Yellowknife Auroras

Tour report

Wow! Another amazing trip to see the auroras. This year I co-led the trip with my friend Victoria Dye. And if you know Victoria, you know that we ate really well. Not only does she have a knack for finding great places to eat, she's also just happens to be a great field instructor as well as a Lightroom expert.

This year was a little different from last year's trip. Last year we got clouded out a couple of nights. This year we went out every night except the very first and every night we went out we saw auroras.
Last year, on the four nights we did go out, we always saw a pretty good display, including one amazing storm overhead.
This year, two of the nights were kind of duds, even though we did see auroras for a bit on both nights.
The best night for consistent displays was the night we went to Aurora Village. That's quite a place, if you don't mind sharing space with lots and lots of tourists. Still, it gave us quite a bit of variety and the auroras were pretty steady. We also got a little aurora storm.

But I think we saved the best for last.
On our last night we had to wait a bit for things to get going but when they did: OH MY!
We got treated to an aurora storm that danced all around and above us for what seemed like hours but was probably only about 20 minutes. It was amazing. And really impossible to photograph.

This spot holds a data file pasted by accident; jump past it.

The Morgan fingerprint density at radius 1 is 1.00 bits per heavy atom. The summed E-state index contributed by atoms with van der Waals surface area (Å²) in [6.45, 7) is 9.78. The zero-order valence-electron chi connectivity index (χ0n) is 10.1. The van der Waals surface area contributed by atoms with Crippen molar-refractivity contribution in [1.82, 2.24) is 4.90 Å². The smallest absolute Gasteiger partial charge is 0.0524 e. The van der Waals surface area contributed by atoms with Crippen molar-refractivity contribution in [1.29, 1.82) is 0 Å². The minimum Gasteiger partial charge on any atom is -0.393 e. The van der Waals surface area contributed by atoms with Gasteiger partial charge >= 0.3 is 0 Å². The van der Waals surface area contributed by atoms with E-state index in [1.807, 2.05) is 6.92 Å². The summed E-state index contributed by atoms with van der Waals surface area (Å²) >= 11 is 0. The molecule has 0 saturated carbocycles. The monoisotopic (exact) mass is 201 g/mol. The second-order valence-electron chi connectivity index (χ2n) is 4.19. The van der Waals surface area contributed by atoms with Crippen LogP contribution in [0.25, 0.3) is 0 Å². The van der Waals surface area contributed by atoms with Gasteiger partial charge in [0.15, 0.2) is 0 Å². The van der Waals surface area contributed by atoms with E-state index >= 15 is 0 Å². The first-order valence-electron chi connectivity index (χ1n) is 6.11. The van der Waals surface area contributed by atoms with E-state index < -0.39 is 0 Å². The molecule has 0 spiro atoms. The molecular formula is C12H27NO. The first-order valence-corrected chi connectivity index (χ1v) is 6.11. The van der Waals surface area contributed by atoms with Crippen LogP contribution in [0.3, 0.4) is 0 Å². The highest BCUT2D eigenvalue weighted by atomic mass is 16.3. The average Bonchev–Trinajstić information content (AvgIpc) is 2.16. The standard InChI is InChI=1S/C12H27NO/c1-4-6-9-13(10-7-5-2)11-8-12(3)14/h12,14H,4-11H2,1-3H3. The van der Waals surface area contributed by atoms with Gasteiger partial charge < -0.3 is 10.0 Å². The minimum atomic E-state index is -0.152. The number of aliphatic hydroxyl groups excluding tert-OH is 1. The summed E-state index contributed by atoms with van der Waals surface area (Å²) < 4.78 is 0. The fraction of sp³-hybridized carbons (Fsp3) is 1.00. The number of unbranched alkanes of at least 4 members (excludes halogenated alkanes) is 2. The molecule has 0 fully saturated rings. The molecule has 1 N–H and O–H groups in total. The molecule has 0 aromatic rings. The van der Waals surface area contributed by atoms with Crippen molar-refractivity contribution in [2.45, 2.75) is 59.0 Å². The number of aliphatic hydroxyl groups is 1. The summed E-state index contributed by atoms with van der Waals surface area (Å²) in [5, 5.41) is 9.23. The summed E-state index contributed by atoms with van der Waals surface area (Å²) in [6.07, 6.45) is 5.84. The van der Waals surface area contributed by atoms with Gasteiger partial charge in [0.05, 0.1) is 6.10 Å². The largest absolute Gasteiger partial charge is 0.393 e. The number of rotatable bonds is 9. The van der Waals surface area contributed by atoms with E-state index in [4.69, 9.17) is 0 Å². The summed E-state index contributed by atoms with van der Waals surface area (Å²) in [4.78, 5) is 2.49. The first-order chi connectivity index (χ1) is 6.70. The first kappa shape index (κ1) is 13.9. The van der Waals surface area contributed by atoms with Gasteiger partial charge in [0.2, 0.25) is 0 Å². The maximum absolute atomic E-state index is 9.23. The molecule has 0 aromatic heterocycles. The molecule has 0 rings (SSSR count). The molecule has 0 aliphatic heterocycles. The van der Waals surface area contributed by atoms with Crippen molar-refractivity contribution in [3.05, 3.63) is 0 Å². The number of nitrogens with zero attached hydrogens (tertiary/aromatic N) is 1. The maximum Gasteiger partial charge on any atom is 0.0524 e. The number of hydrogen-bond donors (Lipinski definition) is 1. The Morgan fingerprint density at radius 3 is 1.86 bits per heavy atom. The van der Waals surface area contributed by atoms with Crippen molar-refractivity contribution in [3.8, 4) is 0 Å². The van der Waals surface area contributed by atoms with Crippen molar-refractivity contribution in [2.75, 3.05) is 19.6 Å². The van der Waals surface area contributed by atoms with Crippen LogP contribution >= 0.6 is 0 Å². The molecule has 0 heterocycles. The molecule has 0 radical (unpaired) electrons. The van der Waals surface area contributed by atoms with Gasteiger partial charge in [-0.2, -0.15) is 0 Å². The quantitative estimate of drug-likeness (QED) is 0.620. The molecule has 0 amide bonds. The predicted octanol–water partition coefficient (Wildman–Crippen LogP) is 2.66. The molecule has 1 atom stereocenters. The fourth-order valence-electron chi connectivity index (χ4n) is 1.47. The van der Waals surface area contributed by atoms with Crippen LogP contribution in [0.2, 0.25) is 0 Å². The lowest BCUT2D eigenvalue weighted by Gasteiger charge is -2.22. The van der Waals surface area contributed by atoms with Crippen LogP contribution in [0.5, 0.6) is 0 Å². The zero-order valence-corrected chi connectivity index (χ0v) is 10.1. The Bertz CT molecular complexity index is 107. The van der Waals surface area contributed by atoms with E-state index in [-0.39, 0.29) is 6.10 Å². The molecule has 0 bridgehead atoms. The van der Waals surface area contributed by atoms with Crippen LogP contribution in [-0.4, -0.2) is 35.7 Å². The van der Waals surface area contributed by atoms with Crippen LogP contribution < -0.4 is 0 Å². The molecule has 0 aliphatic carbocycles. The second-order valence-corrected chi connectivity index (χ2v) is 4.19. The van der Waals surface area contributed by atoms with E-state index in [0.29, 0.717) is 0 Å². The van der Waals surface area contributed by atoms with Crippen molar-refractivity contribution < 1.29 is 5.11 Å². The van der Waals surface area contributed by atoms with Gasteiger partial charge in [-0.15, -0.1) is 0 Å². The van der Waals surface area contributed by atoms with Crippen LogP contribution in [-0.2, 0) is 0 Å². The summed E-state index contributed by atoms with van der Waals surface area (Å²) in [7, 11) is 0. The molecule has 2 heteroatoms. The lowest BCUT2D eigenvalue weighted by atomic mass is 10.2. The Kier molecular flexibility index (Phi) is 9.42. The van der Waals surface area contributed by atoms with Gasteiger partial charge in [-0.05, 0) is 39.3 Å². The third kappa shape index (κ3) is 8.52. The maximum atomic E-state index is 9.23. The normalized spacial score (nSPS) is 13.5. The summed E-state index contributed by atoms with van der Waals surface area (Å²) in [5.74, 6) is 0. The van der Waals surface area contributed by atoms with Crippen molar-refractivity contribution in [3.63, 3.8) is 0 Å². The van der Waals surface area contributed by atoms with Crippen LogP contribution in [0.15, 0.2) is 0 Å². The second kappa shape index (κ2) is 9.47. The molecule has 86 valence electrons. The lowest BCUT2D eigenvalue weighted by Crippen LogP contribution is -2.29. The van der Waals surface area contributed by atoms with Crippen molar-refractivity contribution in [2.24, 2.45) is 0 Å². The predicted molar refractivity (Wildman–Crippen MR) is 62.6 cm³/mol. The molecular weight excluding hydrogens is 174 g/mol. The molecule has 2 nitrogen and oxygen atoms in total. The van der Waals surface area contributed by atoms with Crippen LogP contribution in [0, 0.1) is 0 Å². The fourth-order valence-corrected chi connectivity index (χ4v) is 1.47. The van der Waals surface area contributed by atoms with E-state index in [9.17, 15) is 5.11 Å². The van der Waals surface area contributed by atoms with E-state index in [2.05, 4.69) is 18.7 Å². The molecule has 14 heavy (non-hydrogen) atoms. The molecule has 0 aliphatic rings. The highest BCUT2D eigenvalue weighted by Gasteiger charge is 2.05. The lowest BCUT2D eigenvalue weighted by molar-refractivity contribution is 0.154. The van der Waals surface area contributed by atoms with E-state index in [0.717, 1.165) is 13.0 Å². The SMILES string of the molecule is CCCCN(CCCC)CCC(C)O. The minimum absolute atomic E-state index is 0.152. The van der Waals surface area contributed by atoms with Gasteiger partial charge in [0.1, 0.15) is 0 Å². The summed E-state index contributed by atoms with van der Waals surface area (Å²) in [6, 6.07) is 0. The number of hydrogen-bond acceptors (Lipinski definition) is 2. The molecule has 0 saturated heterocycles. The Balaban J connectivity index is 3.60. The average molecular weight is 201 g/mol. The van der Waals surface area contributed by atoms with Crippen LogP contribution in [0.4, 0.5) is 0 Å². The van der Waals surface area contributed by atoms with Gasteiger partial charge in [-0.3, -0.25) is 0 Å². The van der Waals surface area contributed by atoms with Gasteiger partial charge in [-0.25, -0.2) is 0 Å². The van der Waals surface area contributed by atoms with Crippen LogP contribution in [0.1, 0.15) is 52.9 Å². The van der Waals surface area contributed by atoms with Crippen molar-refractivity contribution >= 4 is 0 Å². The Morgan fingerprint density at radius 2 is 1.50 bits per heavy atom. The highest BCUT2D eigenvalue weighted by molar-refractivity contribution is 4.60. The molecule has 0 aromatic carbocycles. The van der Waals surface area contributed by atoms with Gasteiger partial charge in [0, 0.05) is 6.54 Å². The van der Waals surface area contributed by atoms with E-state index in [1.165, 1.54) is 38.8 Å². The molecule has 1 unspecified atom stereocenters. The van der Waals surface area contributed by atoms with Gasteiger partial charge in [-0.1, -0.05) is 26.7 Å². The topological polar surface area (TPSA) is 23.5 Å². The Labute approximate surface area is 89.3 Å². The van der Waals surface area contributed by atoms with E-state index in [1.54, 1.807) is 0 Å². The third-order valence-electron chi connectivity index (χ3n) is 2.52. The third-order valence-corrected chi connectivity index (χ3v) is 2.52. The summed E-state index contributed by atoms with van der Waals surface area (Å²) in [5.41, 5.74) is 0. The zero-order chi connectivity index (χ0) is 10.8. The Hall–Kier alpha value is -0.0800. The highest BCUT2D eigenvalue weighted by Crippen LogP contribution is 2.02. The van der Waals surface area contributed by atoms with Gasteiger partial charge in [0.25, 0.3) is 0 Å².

The problem is that the auroras are moving so fast and you need such long shutter speeds, that you can never capture what it's truly like.

Aurora borealis and Milky Way.

Aurora borealis and Milky Way.

Most of the time when viewing auroras, the only color the naked eye can see is green. (These are the slow, steady auroras.) This is because of how our night vision works. The camera, on the other hand, can capture those colors our eyes cannot: mainly the reds and purples.

But during a storm you can see those reds and blues and purples with the naked eye. Ironically, the camera couldn't capture those colors because the longer exposures necessary for night photography blurs them together. I even tried a shutter speed as fast as one second but those moving auroras were rendered as twisty blurs. Still amazing photographs, but lacking the spikes of color one would see when viewing in person.

So, photographically, the slow moving auroras can look like they have a lot of movement while the really fast auroras look like they'd be more stationary.

But what turns a trip like this into something special is the people you're with, and we had a great group of adventurous and fun-loving folks. There were plenty of laughs to go along with all the oohs and ahhs, and that can make any trip a good trip.

I just wanted to say THANK YOU !! to each of you for the wonderful experience we had in Yellowknife. You did an awesome job with the logistics, eating and more eating, and trying to provide us with the opportunities to experience and capture the Auroras. This adventure was all I was hoping it was going to be. I like several of my Aurora shots, but I enjoyed the experience even more.
-Brent W.

The auroras are truly an amazing experience. If you're interested in joining us in 2016, be sure to drop me a line.


The whole gang under an aurora. Photo by Victoria Dye.

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